73. The Panel next considered a Caution Order, and bore in mind that such an Order would not restrict the Registrant’s practice and so would not protect the public or the wider public interest. In addition, the Panel had regard to paragraph 101 of the Sanctions Policy and did not consider that any of the factors which might indicate that a Caution Order was appropriate were applicable in this case. In particular, the Panel considered that the lack of competence was serious and wide-ranging with a consequent risk of harm to patients; there was a high risk of repetition; the Registrant had not shown a ‘good level of insight’; and she had not provided evidence of appropriate remediation.

74. The Panel next considered whether the imposition of a Conditions of Practice Order was the appropriate and proportionate response in this case. The Panel noted its earlier observations that whilst the lack of competence related to clinical practice and so was potentially remediable, it had concluded that the Registrant may not be capable of achieving remediation. Further, given the absence of information about the Registrant’s present circumstances, the Panel did not consider that it was able to accurately assess the current level of her insight or competence to determine whether conditions would be sufficient to protect the public or safeguard the wider public interest. The Registrant had not engaged with the regulatory process since February 2020. The Panel did not, therefore, consider that it was possible to formulate workable, measurable and verifiable conditions which would both protect the public and the wider public interest. In addition, in the absence of engagement, the Panel was not confident that the Registrant would be either willing or able to comply with conditions.

75. The Panel next considered whether a Suspension Order was the appropriate and proportionate response. Given that it had concluded that a Conditions of Practice Order was not sufficient to protect the public against the risks which it had identified, or to maintain public confidence in the profession, the Panel concluded that a Suspension Order was the only sufficient sanction in the circumstances of the Registrant’s lack of competence. It also noted that the Sanctions Policy identified that a Suspension Order was likely to be appropriate where there were serious concerns which could not reasonably be addressed by a Conditions of Practice Order.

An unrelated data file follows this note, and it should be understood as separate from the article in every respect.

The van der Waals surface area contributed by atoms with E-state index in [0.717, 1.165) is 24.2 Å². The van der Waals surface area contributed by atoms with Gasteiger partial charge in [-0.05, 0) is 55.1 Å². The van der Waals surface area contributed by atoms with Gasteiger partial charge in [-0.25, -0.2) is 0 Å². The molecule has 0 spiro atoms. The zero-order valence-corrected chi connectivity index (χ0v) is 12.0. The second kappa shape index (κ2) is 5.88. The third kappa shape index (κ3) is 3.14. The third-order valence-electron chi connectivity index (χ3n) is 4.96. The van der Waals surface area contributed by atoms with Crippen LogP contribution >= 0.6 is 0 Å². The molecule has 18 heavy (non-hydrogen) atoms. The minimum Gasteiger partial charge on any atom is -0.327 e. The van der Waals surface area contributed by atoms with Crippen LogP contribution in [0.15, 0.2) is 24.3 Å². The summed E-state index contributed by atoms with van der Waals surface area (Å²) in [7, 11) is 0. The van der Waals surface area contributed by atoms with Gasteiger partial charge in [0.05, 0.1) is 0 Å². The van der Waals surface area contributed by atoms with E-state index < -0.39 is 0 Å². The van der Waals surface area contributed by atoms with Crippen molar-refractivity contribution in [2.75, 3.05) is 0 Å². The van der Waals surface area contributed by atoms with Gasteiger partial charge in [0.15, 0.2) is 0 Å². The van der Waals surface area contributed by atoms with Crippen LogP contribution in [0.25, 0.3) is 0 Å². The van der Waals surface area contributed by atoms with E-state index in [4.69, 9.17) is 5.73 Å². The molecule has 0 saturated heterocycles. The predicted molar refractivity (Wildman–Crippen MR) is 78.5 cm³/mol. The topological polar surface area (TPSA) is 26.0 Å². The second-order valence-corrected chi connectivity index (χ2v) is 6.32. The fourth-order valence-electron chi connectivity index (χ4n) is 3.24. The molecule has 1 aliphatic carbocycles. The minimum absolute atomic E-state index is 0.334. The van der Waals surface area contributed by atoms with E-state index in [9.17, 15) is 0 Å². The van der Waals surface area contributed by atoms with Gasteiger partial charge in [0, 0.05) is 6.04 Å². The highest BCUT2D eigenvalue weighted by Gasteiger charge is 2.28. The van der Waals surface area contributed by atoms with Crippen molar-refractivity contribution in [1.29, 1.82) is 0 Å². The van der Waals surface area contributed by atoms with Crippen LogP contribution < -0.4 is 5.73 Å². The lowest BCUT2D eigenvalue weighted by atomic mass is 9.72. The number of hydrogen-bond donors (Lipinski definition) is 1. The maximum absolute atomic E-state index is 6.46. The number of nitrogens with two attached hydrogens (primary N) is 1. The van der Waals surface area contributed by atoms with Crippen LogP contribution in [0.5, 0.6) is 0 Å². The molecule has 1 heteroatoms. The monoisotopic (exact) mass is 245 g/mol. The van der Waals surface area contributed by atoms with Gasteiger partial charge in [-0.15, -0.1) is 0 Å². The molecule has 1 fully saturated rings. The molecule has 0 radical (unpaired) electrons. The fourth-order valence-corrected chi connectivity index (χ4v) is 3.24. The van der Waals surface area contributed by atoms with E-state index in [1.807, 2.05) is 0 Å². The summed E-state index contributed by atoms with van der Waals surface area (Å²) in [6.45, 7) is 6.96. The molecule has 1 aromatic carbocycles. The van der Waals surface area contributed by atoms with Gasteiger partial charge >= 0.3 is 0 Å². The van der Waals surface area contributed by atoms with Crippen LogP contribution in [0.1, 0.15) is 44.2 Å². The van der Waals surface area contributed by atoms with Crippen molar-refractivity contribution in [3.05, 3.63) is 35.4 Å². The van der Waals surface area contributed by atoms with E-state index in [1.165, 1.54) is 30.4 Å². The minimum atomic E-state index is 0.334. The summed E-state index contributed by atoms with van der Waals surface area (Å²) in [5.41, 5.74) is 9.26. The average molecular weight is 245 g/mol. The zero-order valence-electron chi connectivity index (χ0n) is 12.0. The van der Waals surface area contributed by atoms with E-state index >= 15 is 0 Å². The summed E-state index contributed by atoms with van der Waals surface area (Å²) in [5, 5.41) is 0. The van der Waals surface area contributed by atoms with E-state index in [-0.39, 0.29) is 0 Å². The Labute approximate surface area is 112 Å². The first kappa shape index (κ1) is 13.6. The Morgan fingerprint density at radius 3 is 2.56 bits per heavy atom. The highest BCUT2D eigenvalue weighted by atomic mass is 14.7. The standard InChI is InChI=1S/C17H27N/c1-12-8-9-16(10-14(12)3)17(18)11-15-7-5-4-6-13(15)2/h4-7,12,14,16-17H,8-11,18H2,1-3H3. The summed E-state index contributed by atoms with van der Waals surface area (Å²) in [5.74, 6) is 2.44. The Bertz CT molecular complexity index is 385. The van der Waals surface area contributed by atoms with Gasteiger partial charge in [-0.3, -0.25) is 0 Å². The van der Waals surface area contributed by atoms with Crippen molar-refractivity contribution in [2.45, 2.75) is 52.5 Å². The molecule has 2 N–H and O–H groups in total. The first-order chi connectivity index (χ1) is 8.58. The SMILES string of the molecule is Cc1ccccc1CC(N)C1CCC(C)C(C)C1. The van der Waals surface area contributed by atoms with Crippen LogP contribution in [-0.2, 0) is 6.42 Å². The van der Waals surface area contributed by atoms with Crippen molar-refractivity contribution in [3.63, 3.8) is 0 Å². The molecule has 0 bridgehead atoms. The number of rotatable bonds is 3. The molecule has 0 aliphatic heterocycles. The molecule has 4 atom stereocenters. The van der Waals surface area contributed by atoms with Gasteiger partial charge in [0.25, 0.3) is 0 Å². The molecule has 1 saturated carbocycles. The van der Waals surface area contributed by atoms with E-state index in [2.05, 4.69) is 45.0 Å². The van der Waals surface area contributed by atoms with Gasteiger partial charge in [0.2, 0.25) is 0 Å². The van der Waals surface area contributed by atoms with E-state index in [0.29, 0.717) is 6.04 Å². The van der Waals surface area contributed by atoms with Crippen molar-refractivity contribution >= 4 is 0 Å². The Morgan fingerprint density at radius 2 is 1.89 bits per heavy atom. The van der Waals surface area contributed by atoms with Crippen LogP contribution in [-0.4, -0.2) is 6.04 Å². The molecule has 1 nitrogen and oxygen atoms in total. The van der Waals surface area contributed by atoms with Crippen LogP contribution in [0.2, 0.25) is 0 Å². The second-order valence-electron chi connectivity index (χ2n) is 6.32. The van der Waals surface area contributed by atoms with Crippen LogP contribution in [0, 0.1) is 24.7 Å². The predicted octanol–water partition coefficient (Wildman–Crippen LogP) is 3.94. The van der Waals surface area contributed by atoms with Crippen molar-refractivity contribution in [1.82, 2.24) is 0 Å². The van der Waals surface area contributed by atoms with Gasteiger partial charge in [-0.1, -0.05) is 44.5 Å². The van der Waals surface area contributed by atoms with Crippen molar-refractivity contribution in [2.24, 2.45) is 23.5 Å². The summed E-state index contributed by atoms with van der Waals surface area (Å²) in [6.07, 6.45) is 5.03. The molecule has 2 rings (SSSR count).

76. The Panel determined to impose a Suspension Order for a period of 12 months. Given the wide ranging and serious concerns, the extent of the deficit in the Registrant’s knowledge and practical experience, the high risk of repetition, and the lack of engagement from the Registrant, the Panel considered that this length, the maximum, was required in order to protect the public and to safeguard the wider public interest.

Order

The Registrar is directed to suspend the registration of Ms Diana Zuramskiene for a period of 12 months from the date that this Order comes into effect.

Notes

Interim Order:

1. Mr Ferson applied for an Interim Suspension Order to cover the appeal period before the substantive Suspension Order comes into effect, or if the Registrant appeals, until such time as the appeal is withdrawn or otherwise finally disposed of. He explained that as the Panel had determined that there was a high risk of repetition, an Interim Suspension Order was necessary to protect the public, and was otherwise in the public interest. He confirmed that the original notice of hearing put the Registrant on notice that an Interim Order may be applied for if the allegation was well founded and a restrictive sanction was imposed.

2. Having heard and accepted the advice of the Legal Assessor, the Panel was satisfied that an Interim Order was necessary to protect the public for the same reasons as set out in the substantive decision, in particular having found that the Registrant has not remediated her lack of competence, so there was a high risk of repetition, leading to a consequent potential risk of harm to patients. The Panel was satisfied that an Interim Order was also required in the wider public interest to maintain public confidence in the profession and uphold standards for the same reasons as set out in the substantive decision.

3. Having concluded that an Interim Order is necessary, the Panel considered what type of Interim Order to impose. For the same reasons as set out in the substantive decision, the Panel was satisfied that an Interim Suspension Order was the only appropriate and sufficient response, in order to protect the public and the wider public interest.

4. In all the circumstances the Panel decided to make an Interim Suspension Order for a period of 18 months. In deciding this length, it took account of the fact that any appeal may take a considerable period of time.

Hearing History

History of Hearings for Mrs Diana Zuramskiene

Date Panel Hearing type Outcomes / Status
13/07/2022 Conduct and Competence Committee Review Hearing Suspended
12/07/2021 Conduct and Competence Committee Final Hearing Suspended
16/12/2020 Conduct and Competence Committee Voluntary Removal Agreement Adjourned